Special attention must be devoted to depth of field for landscape photos. To ensure that the foreground and the background of your image are in focus, select an aperture on the smaller side (f/22, for example). This will cause the shutter speed to slow down to allow enough light to reach the sensor (making a tripod indispensible). Using the autofocus in this situation can be difficult too; if the point of focus is too far away, the foreground of your image may be blurry, even with the restricted aperture. Setting the focus manually and using the distance markers on the lens is usually a better way to go. The rule of thumb here states that one third of your image should be in front of the point of focus and two thirds should be beyond it, so position the focus a little closer to the camera than to the object of your image to make sure that your foreground will be crisp. Do this precisely—nothing is more frustrating than opening up one of your images on your computer only to discover that part of it is blurry.

 

CHAPTER 5: THE DETAILS OF NATURE

ePub

If capturing the grand landscape is too daunting, turn instead to the trivial. The attentive eye is sure to find countless details and small surprises in the natural world. Go and stumble upon them.

How exciting is an image of a single pinecone? Not terribly. Detail photographs have the potential to impress, but you need to ensure that they don’t come off as documentary. One way around this is to focus on a whole heap of details instead of just one. I found the pinecones in this photo in a small sand pit at the foot of a pine tree and I wanted to create an image that conveyed their multiplicity. This is a simple but effective trick: a photo of many things can be more stimulating than a photo of one thing. A sort of graphic pattern of repetitions and reflections is achieved, but the pinecones are also still individual objects. As with all photographs of details in nature, you must be precise. I took special care to make sure the corners and border of this photo were relatively quiet. I also changed the way a few of the pinecones were positioned so that they pointed upward. It’s always a balancing act—if you alter the scene with too strong a hand, the results will appear contrived. I achieved the soft-focus effect with double exposure.

 

CHAPTER 6: WATER

ePub

Water can be placid, but it can also be forceful. It can be rapid or frozen, rushing or reflective. Few natural phenomena are as multifaceted. It’s no wonder there are so many tricks for exposing water effectively.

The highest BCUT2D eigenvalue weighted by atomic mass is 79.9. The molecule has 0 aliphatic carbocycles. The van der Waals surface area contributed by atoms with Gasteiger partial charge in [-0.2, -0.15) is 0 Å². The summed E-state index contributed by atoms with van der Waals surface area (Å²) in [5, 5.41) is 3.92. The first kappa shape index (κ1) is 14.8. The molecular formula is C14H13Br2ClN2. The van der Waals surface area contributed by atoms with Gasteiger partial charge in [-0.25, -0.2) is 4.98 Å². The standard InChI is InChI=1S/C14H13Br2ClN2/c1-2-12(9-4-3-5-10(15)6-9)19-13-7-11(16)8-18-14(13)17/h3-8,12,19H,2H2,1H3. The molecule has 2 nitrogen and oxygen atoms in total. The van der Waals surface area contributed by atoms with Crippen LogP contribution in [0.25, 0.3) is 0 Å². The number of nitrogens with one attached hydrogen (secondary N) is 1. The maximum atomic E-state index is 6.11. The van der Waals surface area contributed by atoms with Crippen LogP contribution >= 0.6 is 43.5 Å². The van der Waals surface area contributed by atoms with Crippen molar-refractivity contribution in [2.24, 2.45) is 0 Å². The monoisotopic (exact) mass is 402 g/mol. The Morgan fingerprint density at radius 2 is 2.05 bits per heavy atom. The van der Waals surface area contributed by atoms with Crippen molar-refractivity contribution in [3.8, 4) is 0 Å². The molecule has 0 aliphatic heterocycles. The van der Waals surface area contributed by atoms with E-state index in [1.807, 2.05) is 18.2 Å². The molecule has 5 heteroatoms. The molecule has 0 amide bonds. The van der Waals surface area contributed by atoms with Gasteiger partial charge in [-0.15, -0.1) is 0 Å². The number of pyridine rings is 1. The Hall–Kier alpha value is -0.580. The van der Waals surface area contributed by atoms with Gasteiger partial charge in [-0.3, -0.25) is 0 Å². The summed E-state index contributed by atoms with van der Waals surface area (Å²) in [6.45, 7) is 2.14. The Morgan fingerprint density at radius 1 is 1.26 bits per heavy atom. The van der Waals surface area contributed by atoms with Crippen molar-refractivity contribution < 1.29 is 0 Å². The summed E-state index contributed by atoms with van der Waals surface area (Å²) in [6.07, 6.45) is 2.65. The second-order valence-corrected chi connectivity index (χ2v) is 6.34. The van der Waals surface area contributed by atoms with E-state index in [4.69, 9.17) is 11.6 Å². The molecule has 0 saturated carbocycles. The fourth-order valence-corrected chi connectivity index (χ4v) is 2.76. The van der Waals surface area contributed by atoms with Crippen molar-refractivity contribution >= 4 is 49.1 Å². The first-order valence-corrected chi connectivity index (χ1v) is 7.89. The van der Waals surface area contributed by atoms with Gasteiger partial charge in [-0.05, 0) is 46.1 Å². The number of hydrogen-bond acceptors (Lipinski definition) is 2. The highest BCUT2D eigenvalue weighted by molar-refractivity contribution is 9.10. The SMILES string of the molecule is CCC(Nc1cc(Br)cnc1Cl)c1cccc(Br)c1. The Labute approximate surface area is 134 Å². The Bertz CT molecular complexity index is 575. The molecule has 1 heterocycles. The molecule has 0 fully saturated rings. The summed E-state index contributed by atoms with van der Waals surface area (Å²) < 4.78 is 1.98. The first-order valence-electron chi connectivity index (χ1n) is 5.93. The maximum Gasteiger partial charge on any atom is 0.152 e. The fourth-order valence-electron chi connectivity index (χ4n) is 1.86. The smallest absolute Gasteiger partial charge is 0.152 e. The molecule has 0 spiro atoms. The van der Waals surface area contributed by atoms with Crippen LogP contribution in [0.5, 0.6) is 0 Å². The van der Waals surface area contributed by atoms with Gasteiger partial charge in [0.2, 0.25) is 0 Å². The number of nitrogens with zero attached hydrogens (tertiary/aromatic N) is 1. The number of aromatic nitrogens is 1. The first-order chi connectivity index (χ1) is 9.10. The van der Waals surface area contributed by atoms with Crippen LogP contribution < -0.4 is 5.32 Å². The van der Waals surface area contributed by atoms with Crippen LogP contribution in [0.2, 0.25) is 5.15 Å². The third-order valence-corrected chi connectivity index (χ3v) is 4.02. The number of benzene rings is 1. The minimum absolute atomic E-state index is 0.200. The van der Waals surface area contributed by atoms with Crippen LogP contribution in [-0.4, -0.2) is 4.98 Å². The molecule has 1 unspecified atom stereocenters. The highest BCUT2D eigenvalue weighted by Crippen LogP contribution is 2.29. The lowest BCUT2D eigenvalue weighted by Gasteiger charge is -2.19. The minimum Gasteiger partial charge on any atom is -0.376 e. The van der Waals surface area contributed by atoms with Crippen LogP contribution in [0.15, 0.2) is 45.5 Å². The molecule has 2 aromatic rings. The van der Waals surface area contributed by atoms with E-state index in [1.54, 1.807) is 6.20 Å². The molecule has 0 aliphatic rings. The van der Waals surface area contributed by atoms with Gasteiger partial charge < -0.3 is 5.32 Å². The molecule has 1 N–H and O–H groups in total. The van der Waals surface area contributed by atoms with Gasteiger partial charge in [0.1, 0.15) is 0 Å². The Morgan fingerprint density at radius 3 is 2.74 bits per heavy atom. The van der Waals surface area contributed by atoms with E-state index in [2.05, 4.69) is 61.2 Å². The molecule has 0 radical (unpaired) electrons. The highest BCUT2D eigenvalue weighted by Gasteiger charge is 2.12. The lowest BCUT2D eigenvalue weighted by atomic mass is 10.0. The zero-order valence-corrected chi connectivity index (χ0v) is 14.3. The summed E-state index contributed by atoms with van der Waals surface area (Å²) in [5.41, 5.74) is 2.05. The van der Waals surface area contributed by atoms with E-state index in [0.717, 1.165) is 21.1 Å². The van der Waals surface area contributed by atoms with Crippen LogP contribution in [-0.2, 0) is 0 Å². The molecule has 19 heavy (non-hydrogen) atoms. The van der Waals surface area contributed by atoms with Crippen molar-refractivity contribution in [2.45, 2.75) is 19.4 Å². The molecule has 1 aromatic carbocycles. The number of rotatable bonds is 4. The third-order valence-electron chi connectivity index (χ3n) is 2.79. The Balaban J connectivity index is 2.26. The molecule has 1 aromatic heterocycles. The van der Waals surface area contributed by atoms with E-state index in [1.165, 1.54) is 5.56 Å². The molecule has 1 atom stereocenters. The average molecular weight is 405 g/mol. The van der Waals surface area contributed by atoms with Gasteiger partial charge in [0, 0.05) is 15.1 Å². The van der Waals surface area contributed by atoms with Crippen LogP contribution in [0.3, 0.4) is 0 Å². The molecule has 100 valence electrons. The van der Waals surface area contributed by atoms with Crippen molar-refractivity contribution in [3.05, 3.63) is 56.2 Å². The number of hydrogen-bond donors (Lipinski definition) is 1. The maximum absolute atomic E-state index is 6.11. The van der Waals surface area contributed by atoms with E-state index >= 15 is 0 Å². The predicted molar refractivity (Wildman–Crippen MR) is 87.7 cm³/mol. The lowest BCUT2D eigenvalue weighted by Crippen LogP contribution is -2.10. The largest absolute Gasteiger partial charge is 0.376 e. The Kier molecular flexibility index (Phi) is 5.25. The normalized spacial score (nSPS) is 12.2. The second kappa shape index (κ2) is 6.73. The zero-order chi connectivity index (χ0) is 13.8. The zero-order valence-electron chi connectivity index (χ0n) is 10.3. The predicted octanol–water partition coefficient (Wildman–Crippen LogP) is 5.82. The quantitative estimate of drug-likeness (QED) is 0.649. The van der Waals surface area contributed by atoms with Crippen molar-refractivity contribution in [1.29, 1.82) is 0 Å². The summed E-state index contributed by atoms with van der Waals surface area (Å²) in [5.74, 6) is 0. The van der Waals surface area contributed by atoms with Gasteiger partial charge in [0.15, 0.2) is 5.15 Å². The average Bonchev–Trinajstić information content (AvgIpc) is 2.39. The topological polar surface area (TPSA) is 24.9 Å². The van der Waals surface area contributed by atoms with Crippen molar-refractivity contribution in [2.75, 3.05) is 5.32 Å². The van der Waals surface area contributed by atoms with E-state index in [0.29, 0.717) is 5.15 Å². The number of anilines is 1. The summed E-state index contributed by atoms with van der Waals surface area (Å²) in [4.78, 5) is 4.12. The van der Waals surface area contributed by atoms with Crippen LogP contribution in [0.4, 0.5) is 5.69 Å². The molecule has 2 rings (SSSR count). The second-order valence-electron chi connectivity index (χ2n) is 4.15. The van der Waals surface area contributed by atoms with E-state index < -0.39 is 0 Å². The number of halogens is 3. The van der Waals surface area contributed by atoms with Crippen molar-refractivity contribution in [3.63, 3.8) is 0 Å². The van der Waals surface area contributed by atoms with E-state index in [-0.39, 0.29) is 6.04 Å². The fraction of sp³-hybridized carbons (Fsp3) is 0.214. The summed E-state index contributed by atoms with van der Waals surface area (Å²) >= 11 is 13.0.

Stormy weather at the beach provides tempting conditions for photographers. Images collected here are astonishing because so much happens in them. Make sure you find stable footing when taking photos, though. Every seventh wave is larger than the six that came before it, as they say.

I didn’t want to focus exclusively on the foaming waves and bubbling cascades in this image, so I hopped up on a perch that was two or three yards tall to include some of the craggy coastline as well. I also used a telephoto lens to compress the elements in this shot. Here it looks as though the surges are crashing on top of one another. Try taking a whole series of photographs to capture the tide in its various forms and experiment with a variety of shutter speeds. Generally, an exposure time of ¼ second is a good starting point for moving water.

 

CHAPTER 7: UNLEASH YOUR CREATIVITY

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Preconceived notions or prejudices about what nature or landscape photography is can be limiting. Take it to the edge and beyond. Don’t worry about the rules.

If you come across something unusual in your endeavors, your imagination is bound to figure into your photography. You’ll see things that aren’t really there. At moments like these, the goal is to make the image in your camera’s viewfinder match the image that forms in your head. It’s easy to reflect on the supernatural when documenting the wonders of the natural. Just think about the conceptions people used to have about seemingly inexplicable natural events: thunder was the anger of the gods and floods were punishment for moral wrongs. Nature photographs belong to this world of superstitions—if magic exists in anything at all, it exists in nature. These rock formations on Sweden’s island of Gotland were somewhat removed from a limestone area eroded by strong winds. I sensed right away that these fascinating forms had a mysterious charm to them. My dreamlike image depicts a scant two meters and thereby causes all sense of proportion to melt away. Whenever someone asks me about this image, I say, “It must be the fossil of a dinosaur foot!”

 

CHAPTER 8: TAKING THE NEXT STEPS

ePub

Nature photographers often toil under the burden of reproducing the wonder of nature in their images, but only rarely will photographs recreate the feeling inspired by an actual landscape. Are you really sure of what you see? If not, use this mystery to your advantage and make it a part of your images.

“Dead End”

Do nature photos always have to be attractive? Other forms of art attempt to stir up a wide range of emotions that extend well beyond aesthetic appreciation. Nature photos often seem to be considered a genre with the exclusive purpose of pleasing the viewer. And it’s no wonder; nature is beautiful and people are drawn to beauty. Breaking this convention comes with the risk that your images won’t be perceived as nature photography.

This image is anything but beautiful; however, it won’t leave a viewer unaffected. The image prods us and forces us to reflect on what we see.

Nedra Wannborga, Öland, Sweden

HBL 500 C/M, 150MM,
EXTENSION TUBE 55,
F/8, SEC.

Egby, Öland, Sweden

HBL 500 C/M,
50MM, F/8,
SEC.